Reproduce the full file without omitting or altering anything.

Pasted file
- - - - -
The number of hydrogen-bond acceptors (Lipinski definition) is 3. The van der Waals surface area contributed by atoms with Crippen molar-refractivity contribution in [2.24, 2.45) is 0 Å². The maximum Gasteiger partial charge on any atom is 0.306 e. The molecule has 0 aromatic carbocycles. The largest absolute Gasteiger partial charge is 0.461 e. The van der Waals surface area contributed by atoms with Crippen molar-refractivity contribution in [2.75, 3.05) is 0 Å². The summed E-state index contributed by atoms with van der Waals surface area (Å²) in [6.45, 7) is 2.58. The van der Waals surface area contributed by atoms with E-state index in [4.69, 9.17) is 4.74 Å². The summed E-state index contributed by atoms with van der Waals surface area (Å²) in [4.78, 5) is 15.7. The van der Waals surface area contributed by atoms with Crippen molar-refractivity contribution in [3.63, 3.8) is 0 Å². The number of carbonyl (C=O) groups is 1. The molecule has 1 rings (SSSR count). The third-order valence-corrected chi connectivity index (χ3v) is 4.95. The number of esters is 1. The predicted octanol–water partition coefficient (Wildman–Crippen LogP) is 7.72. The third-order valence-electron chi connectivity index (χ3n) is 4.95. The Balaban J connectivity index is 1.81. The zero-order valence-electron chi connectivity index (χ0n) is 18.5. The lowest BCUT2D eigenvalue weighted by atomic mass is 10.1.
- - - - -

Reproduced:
The number of hydrogen-bond acceptors (Lipinski definition) is 3. The van der Waals surface area contributed by atoms with Crippen molar-refractivity contribution in [2.24, 2.45) is 0 Å². The maximum Gasteiger partial charge on any atom is 0.306 e. The molecule has 0 aromatic carbocycles. The largest absolute Gasteiger partial charge is 0.461 e. The van der Waals surface area contributed by atoms with Crippen molar-refractivity contribution in [2.75, 3.05) is 0 Å². The summed E-state index contributed by atoms with van der Waals surface area (Å²) in [6.45, 7) is 2.58. The van der Waals surface area contributed by atoms with E-state index in [4.69, 9.17) is 4.74 Å². The summed E-state index contributed by atoms with van der Waals surface area (Å²) in [4.78, 5) is 15.7. The van der Waals surface area contributed by atoms with Crippen molar-refractivity contribution in [3.63, 3.8) is 0 Å². The number of carbonyl (C=O) groups is 1. The molecule has 1 rings (SSSR count). The third-order valence-corrected chi connectivity index (χ3v) is 4.95. The number of esters is 1. The predicted octanol–water partition coefficient (Wildman–Crippen LogP) is 7.72. The third-order valence-electron chi connectivity index (χ3n) is 4.95. The Balaban J connectivity index is 1.81. The zero-order valence-electron chi connectivity index (χ0n) is 18.5. The lowest BCUT2D eigenvalue weighted by atomic mass is 10.1.